For signature by the vendor, your lawyer will prepare a Form A Transfer (the “Transfer”), a Vendor’s Statement of Adjustments, documents concerning the applicability of GST to the particular sale and documents concerning the vendor’s residency.  The Transfer, when registered in the LTO, transfers title in the property from vendor to purchaser.  The Vendor’s Statement of Adjustments sets out all of the financial adjustments to be made between you and the vendor, and establishes the exact amount the vendor is entitled to receive from you to complete the transaction.


Next, your lawyer will prepare documents for your signature, including the Purchaser’s Statement of Adjustments, a Property Transfer Tax Return and, if required, a Form B Mortgage (the “Mortgage”). 


The Purchaser’s Statement of Adjustments sets out the exact amount of money your lawyer will require from you to complete the transaction.  Items adjusted on the Statement of Adjustments include the municipal property taxes, municipal utility levies and strata fees.  The Purchaser’s Statement of Adjustments will also include other expenses associated with the purchase of a home, such as legal fees, the cost of a survey, and Property Transfer Tax.


Property Transfer Tax (“PTT”) is a provincial tax that applies to most transfers of real estate inBritish Columbia.  Unless the transaction is exempt, tax is levied at 1% on the first $200,000.00 of the fair market value of the property, and 2% on the balance. The most common exemptions from PTT are for certain transfers for specified related individuals and for eligible “first-time home buyers”.  You should contact your lawyer if you have questions about whether or not you are eligible for an exemption from PTT.



After the vendor’s documents have been prepared, your lawyer will send them to the vendor’s lawyer for signature by the vendor.  It is at this time that undertakings are arranged between your lawyer and the vendor’s lawyer.  Undertakings are relied upon by real estate lawyers to ensure that upon receipt of the net sale proceeds from your lawyer, the vendor’s lawyer undertakes (i.e., promises or guarantees) to immediately pay out any financial charges that are registered against the property.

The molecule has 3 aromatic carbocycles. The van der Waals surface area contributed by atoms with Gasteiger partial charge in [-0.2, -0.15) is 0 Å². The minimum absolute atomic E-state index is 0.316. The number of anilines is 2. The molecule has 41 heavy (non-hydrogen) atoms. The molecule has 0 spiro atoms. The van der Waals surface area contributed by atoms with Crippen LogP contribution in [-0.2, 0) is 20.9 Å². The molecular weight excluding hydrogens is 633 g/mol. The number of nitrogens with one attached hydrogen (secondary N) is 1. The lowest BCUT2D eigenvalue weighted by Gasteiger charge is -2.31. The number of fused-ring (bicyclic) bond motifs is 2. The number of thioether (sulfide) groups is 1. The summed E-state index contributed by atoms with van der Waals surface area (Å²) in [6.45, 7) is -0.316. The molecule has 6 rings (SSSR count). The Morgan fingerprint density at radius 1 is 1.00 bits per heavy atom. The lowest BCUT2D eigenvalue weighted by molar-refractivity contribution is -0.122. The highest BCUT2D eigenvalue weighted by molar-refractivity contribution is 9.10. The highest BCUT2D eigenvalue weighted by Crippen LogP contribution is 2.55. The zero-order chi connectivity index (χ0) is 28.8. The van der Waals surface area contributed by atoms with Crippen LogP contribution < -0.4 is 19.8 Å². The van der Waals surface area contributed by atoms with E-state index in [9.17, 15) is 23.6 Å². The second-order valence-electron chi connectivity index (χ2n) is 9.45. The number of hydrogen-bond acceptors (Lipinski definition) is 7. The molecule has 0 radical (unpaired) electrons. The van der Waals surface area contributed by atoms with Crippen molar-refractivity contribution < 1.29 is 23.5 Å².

Finally, your lawyer’s office will contact you to arrange a meeting so that you and your lawyer can review and sign the necessary documents.  Prior to the completion date it will be necessary for you to bring to your lawyer’s office the funds required to add to the mortgage proceeds to complete the transaction.  The Law Society of British Columbia requires that these funds be in the form of a certified cheque or a bank draft, made payable to your lawyer - in trust.




On the completion date, as specified in the Contract, your lawyer will attend to the registration of the Transfer, the Mortgage, the Property Transfer Tax Return, as well as any other necessary documents in the LTO.  The registration procedures followed by your lawyer on the completion day are designed to ensure that, at the end of the day, you will be the registered owner of the property, subject only to your lender's mortgage, those charges that are to remain on title, and any existing charges that are to be removed from title by the vendor’s lawyer subsequent to the completion date.


After receiving confirmation that the Transfer and Mortgage have been registered, your lawyer will advise the mortgage lender that it has a valid charge on the property and, at that time, the lender will advance the mortgage funds to your lawyer.  Upon receipt of the mortgage proceeds, your lawyer will combine those funds with the amount brought in by you and send the total amount, less any monies payable to Realtors or other designated parties, to the vendor’s lawyer on their undertaking to remove those charges that are not to remain on title. 


The final step of the transaction is complete when you take possession of the property. Actual possession of the property will be granted to you on the possession date, as specified in the Contract.





After the completion of the transaction your lawyer will report to you in writing.  The only task then remaining for your lawyer is to obtain a State ofTitle Certificate(“STC”) for the property.  The STC is ordered by your lawyers from the LTO immediately after the vendor’s lawyers have confirmed that the charges to be removed from title have, in fact, been removed from title.  The STC is then issued by the LTO, showing you as the registered owner of the property, subject to your lender’s mortgage and any other charges that are to remain on title.  Upon receipt of the STC your lawyer will forward a copy to your mortgage lender and a copy to you.  Your lawyer will then close his or her file.


The foregoing is a guide to a typical residential conveyance.  The information provided does not apply to every situation, and is not intended to be a substitute for specific legal advice from your lawyer.